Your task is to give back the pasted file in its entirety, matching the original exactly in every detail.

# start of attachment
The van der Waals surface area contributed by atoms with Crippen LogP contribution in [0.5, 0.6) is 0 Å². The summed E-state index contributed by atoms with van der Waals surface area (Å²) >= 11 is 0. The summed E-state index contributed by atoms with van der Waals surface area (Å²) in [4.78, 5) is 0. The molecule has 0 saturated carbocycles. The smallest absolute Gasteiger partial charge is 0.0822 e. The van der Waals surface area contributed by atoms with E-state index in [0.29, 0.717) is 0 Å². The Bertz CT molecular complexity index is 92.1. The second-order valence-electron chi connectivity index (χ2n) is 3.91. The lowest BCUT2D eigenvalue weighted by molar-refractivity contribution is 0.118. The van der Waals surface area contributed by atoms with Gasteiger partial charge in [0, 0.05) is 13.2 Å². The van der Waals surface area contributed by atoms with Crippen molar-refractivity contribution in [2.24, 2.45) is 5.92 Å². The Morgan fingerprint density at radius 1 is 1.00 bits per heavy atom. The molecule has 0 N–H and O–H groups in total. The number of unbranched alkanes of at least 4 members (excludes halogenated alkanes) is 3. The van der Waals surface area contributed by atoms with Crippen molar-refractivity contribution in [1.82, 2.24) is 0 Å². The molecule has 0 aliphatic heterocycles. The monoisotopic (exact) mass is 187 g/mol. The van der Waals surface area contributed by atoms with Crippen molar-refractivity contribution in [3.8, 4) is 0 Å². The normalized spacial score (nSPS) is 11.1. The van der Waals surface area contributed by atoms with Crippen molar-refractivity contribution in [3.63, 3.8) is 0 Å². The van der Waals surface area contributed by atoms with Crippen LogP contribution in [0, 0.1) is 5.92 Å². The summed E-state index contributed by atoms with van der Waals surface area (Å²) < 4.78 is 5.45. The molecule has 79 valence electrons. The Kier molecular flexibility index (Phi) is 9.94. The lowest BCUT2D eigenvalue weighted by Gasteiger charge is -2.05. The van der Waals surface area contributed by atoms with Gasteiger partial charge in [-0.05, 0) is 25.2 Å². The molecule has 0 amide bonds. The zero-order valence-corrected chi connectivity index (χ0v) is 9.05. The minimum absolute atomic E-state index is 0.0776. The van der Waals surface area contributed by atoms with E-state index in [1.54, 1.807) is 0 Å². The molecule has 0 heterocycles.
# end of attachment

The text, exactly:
The van der Waals surface area contributed by atoms with Crippen LogP contribution in [0.5, 0.6) is 0 Å². The summed E-state index contributed by atoms with van der Waals surface area (Å²) >= 11 is 0. The summed E-state index contributed by atoms with van der Waals surface area (Å²) in [4.78, 5) is 0. The molecule has 0 saturated carbocycles. The smallest absolute Gasteiger partial charge is 0.0822 e. The van der Waals surface area contributed by atoms with E-state index in [0.29, 0.717) is 0 Å². The Bertz CT molecular complexity index is 92.1. The second-order valence-electron chi connectivity index (χ2n) is 3.91. The lowest BCUT2D eigenvalue weighted by molar-refractivity contribution is 0.118. The van der Waals surface area contributed by atoms with Gasteiger partial charge in [0, 0.05) is 13.2 Å². The van der Waals surface area contributed by atoms with Crippen molar-refractivity contribution in [2.24, 2.45) is 5.92 Å². The Morgan fingerprint density at radius 1 is 1.00 bits per heavy atom. The molecule has 0 N–H and O–H groups in total. The number of unbranched alkanes of at least 4 members (excludes halogenated alkanes) is 3. The van der Waals surface area contributed by atoms with Crippen molar-refractivity contribution in [1.82, 2.24) is 0 Å². The molecule has 0 aliphatic heterocycles. The monoisotopic (exact) mass is 187 g/mol. The van der Waals surface area contributed by atoms with Crippen molar-refractivity contribution in [3.8, 4) is 0 Å². The normalized spacial score (nSPS) is 11.1. The van der Waals surface area contributed by atoms with Crippen molar-refractivity contribution in [3.63, 3.8) is 0 Å². The van der Waals surface area contributed by atoms with Crippen LogP contribution in [0, 0.1) is 5.92 Å². The summed E-state index contributed by atoms with van der Waals surface area (Å²) < 4.78 is 5.45. The molecule has 79 valence electrons. The Kier molecular flexibility index (Phi) is 9.94. The lowest BCUT2D eigenvalue weighted by Gasteiger charge is -2.05. The van der Waals surface area contributed by atoms with Gasteiger partial charge in [-0.05, 0) is 25.2 Å². The molecule has 0 amide bonds. The zero-order valence-corrected chi connectivity index (χ0v) is 9.05. The minimum absolute atomic E-state index is 0.0776. The van der Waals surface area contributed by atoms with E-state index in [1.54, 1.807) is 0 Å². The molecule has 0 heterocycles.